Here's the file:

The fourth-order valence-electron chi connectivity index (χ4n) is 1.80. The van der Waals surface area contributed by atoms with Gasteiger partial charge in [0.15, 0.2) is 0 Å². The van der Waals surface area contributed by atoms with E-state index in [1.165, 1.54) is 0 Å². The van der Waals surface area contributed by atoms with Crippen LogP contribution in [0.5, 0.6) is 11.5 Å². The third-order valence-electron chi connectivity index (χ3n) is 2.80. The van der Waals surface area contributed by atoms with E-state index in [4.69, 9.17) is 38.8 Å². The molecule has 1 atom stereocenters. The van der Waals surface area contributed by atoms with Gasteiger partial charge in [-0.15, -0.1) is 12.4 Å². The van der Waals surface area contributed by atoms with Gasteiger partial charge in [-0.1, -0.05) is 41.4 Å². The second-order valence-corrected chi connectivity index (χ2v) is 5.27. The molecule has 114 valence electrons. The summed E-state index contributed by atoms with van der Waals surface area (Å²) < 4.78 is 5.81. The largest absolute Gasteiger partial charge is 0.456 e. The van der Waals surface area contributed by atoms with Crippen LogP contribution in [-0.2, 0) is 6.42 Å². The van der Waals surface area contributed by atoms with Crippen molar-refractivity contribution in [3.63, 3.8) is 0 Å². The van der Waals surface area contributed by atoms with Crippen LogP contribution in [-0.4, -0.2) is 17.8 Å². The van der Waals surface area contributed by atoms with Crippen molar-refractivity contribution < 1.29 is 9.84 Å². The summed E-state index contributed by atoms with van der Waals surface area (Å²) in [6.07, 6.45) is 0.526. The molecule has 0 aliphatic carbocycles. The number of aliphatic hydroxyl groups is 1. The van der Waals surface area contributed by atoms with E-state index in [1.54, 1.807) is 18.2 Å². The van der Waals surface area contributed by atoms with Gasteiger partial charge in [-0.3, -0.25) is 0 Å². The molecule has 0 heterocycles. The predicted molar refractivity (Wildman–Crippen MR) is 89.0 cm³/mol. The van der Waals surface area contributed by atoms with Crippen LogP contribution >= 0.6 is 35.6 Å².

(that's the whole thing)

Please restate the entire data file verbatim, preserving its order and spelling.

The fourth-order valence-electron chi connectivity index (χ4n) is 1.80. The van der Waals surface area contributed by atoms with Gasteiger partial charge in [0.15, 0.2) is 0 Å². The van der Waals surface area contributed by atoms with E-state index in [1.165, 1.54) is 0 Å². The van der Waals surface area contributed by atoms with Crippen LogP contribution in [0.5, 0.6) is 11.5 Å². The third-order valence-electron chi connectivity index (χ3n) is 2.80. The van der Waals surface area contributed by atoms with E-state index in [4.69, 9.17) is 38.8 Å². The molecule has 1 atom stereocenters. The van der Waals surface area contributed by atoms with Gasteiger partial charge in [-0.15, -0.1) is 12.4 Å². The van der Waals surface area contributed by atoms with Gasteiger partial charge in [-0.1, -0.05) is 41.4 Å². The second-order valence-corrected chi connectivity index (χ2v) is 5.27. The molecule has 114 valence electrons. The summed E-state index contributed by atoms with van der Waals surface area (Å²) < 4.78 is 5.81. The largest absolute Gasteiger partial charge is 0.456 e. The van der Waals surface area contributed by atoms with Crippen LogP contribution in [-0.2, 0) is 6.42 Å². The van der Waals surface area contributed by atoms with Crippen molar-refractivity contribution in [3.63, 3.8) is 0 Å². The van der Waals surface area contributed by atoms with Crippen LogP contribution in [-0.4, -0.2) is 17.8 Å². The van der Waals surface area contributed by atoms with Crippen molar-refractivity contribution < 1.29 is 9.84 Å². The summed E-state index contributed by atoms with van der Waals surface area (Å²) in [6.07, 6.45) is 0.526. The molecule has 0 aliphatic carbocycles. The number of aliphatic hydroxyl groups is 1. The van der Waals surface area contributed by atoms with E-state index in [1.54, 1.807) is 18.2 Å². The van der Waals surface area contributed by atoms with Gasteiger partial charge in [-0.3, -0.25) is 0 Å². The molecule has 0 heterocycles. The predicted molar refractivity (Wildman–Crippen MR) is 89.0 cm³/mol. The van der Waals surface area contributed by atoms with Crippen LogP contribution >= 0.6 is 35.6 Å².